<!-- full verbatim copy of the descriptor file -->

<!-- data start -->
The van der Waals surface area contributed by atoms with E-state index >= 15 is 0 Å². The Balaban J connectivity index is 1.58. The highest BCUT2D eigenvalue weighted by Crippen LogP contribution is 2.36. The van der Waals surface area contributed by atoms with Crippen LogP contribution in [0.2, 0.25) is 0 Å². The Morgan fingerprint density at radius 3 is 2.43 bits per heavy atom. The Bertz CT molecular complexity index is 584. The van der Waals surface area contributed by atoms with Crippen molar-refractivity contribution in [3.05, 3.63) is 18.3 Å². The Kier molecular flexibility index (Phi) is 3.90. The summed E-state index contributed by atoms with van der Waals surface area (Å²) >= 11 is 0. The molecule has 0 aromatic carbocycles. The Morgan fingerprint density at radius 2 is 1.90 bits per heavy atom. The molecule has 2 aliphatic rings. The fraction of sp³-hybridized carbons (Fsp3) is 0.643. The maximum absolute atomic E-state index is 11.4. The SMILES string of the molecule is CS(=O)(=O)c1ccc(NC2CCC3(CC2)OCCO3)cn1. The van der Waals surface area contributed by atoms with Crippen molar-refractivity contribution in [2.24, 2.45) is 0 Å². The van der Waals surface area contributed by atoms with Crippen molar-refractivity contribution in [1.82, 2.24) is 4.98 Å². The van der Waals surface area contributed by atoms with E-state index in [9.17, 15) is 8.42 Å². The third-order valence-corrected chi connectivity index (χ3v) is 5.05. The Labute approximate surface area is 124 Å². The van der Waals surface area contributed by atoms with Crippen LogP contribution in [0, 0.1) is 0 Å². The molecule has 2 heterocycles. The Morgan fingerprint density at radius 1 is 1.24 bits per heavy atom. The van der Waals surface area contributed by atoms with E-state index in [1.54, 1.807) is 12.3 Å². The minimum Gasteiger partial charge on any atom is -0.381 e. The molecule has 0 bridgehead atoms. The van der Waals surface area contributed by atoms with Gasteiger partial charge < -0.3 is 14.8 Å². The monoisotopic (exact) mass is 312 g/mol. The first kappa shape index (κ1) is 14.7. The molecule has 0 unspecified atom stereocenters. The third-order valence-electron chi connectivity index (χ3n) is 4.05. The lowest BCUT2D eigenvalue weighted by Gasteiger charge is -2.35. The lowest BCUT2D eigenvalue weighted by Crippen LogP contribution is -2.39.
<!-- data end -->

The van der Waals surface area contributed by atoms with E-state index >= 15 is 0 Å². The Balaban J connectivity index is 1.58. The highest BCUT2D eigenvalue weighted by Crippen LogP contribution is 2.36. The van der Waals surface area contributed by atoms with Crippen LogP contribution in [0.2, 0.25) is 0 Å². The Morgan fingerprint density at radius 3 is 2.43 bits per heavy atom. The Bertz CT molecular complexity index is 584. The van der Waals surface area contributed by atoms with Crippen molar-refractivity contribution in [3.05, 3.63) is 18.3 Å². The Kier molecular flexibility index (Phi) is 3.90. The summed E-state index contributed by atoms with van der Waals surface area (Å²) >= 11 is 0. The molecule has 0 aromatic carbocycles. The Morgan fingerprint density at radius 2 is 1.90 bits per heavy atom. The molecule has 2 aliphatic rings. The fraction of sp³-hybridized carbons (Fsp3) is 0.643. The maximum absolute atomic E-state index is 11.4. The SMILES string of the molecule is CS(=O)(=O)c1ccc(NC2CCC3(CC2)OCCO3)cn1. The van der Waals surface area contributed by atoms with Crippen molar-refractivity contribution in [2.24, 2.45) is 0 Å². The van der Waals surface area contributed by atoms with Crippen molar-refractivity contribution in [1.82, 2.24) is 4.98 Å². The van der Waals surface area contributed by atoms with E-state index in [9.17, 15) is 8.42 Å². The third-order valence-corrected chi connectivity index (χ3v) is 5.05. The Labute approximate surface area is 124 Å². The van der Waals surface area contributed by atoms with Crippen LogP contribution in [0, 0.1) is 0 Å². The molecule has 2 heterocycles. The Morgan fingerprint density at radius 1 is 1.24 bits per heavy atom. The van der Waals surface area contributed by atoms with E-state index in [1.54, 1.807) is 12.3 Å². The minimum Gasteiger partial charge on any atom is -0.381 e. The molecule has 0 bridgehead atoms. The van der Waals surface area contributed by atoms with Gasteiger partial charge < -0.3 is 14.8 Å². The monoisotopic (exact) mass is 312 g/mol. The first kappa shape index (κ1) is 14.7. The molecule has 0 unspecified atom stereocenters. The third-order valence-electron chi connectivity index (χ3n) is 4.05. The lowest BCUT2D eigenvalue weighted by Gasteiger charge is -2.35. The lowest BCUT2D eigenvalue weighted by Crippen LogP contribution is -2.39.